Current Research

Privatizing Disablity Insurance

Co-Authors: Arthur Seibold and Sebastian Seitz

Public disability insurance (DI) programs in many countries face pressure to reduce their generosity in order to remain sustainable. In this paper, we investigate the welfare effects of giving a larger role to private insurance markets in the face of public DI cuts. Exploiting a unique reform that abolished one part of the German public DI system for younger cohorts, we find that despite significant crowding-in effects, overall private DI take-up remains modest. Moreover, private DI tends to be concentrated among high-income, high-education and low-risk individuals. We do not find any evidence of adverse selection on unpriced risk. Finally, we estimate individual insurance valuations via a revealed preferences approach, a key input for welfare calculations. Taken at face value, the low observed willingness to pay of many individuals implies that providing coverage partly via a private DI market with choice improves welfare. However, we show that distributional concerns as well as individual risk misperceptions can provide grounds for justifying a full public mandate.

Profit Taxation, R&D Spending, and Innovation

Co-Authors: Andreas Lichter, Max Löffler, Ingo Isphording, Thu-Van Nguyen and Felix Pöge

(revise and resubmit at AEJ: Economic Policy)

We study how profit taxation affects plants’ R&D spending and innovation activities. Relying on geocoded survey panel data which approximately covers the universe of R&D-active plants in Germany, we exploit around 7,300 changes in the municipal business tax rate over the period 1987–2013 for identification. Applying event study models, we find a negative and statistically significant effect of an increase in profit taxation on plants’ R&D spending with an implied long-run elasticity of -1.25. Reductions in R&D are particularly strong among more credit-constrained plants. In contrast, homogeneity of effects across the plant size distribution questions policy makers common practice to link targeted R&D tax incentives to plant size. We further find lagged negative effects on the (citation-weighted) number of filed patents.

Effect of Tax Increase on Plants' Total R&D Expenditures

Spillover, Efficiency and Equity Effects of Regional Firm Subsidies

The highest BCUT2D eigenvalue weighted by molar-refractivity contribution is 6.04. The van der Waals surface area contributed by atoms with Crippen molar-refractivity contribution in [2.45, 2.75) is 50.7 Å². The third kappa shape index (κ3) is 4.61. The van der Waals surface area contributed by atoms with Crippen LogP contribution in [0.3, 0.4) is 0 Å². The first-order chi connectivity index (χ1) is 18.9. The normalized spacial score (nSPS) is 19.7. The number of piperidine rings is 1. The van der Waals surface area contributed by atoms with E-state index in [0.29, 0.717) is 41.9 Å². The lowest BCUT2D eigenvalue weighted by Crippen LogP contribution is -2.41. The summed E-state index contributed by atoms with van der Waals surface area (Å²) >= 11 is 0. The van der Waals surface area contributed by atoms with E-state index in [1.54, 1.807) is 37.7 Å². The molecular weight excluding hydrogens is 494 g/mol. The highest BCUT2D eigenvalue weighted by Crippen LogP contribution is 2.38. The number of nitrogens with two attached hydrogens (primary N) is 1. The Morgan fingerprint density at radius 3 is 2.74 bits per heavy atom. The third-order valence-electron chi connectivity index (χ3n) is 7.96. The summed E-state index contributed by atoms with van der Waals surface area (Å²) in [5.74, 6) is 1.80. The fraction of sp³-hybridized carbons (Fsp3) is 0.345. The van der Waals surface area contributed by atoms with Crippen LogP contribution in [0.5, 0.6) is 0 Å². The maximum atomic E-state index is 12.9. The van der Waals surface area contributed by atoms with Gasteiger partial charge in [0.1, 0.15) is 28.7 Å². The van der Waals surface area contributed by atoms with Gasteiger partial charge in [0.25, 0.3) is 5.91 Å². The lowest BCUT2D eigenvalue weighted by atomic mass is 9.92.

Co-Authors: Nils Wehrhöfer, Tobias Etzel

We analyze the effects of a large place-based policy, subsidizing up to 50% of investment costs of manufacturing firms in East Germany after reunification. We show that a 1-percentage-point decrease in the subsidy rate leads to a 1% decrease in manufacturing employment. We document important spillovers for untreated sectors in treated counties, untreated counties connected via trade and local taxes, whereas we do not find spillovers on counties in the same local labor market. We show that the policy is at least as efficient as cash transfers to the unemployed, but is more effective in curbing regional inequality.

Welfare Effects of Property Taxation

Co-Author: Max Löffler

We analyze the welfare implications of property taxation. Using a sufficient statistics approach, we show that the tax incidence depends on how housing prices, labor and other types of incomes as well as public services respond to property tax changes. Empirically, we exploit the German institutional setting with 5,200 municipal tax reforms for identification. We find that higher taxes are fully passed on to rental prices after three years. The pass-through is lower when housing supply is inelastic. Combining reduced form estimates with our theoretical framework, we simulate the welfare effects of property taxes and show that they are regressive.

On Event Studies and Distributed-Lags in Two-Way Fixed Effects Models: Identification, Equivalence, and Generalization

Co-Author: Kurt Schmidheiny

(conditionally accepted at the Journal of Applied Econometrics)

We discuss important properties and pitfalls of panel-data event study designs. We derive three main results. First, binning of effect window endpoints is a practical necessity and key for identification of dynamic treatment effects. Second, event study designs with binned endpoints and distributed-lag models are numerically identical leading to the same parameter estimates after correct reparametrization. Third, classic dummy variable event study designs can be generalized to models that account for multiple events of different sign and intensity of the treatment, which are particularly interesting for research in labor economics and public finance. We show the practical relevance of our methodological points in a replication study.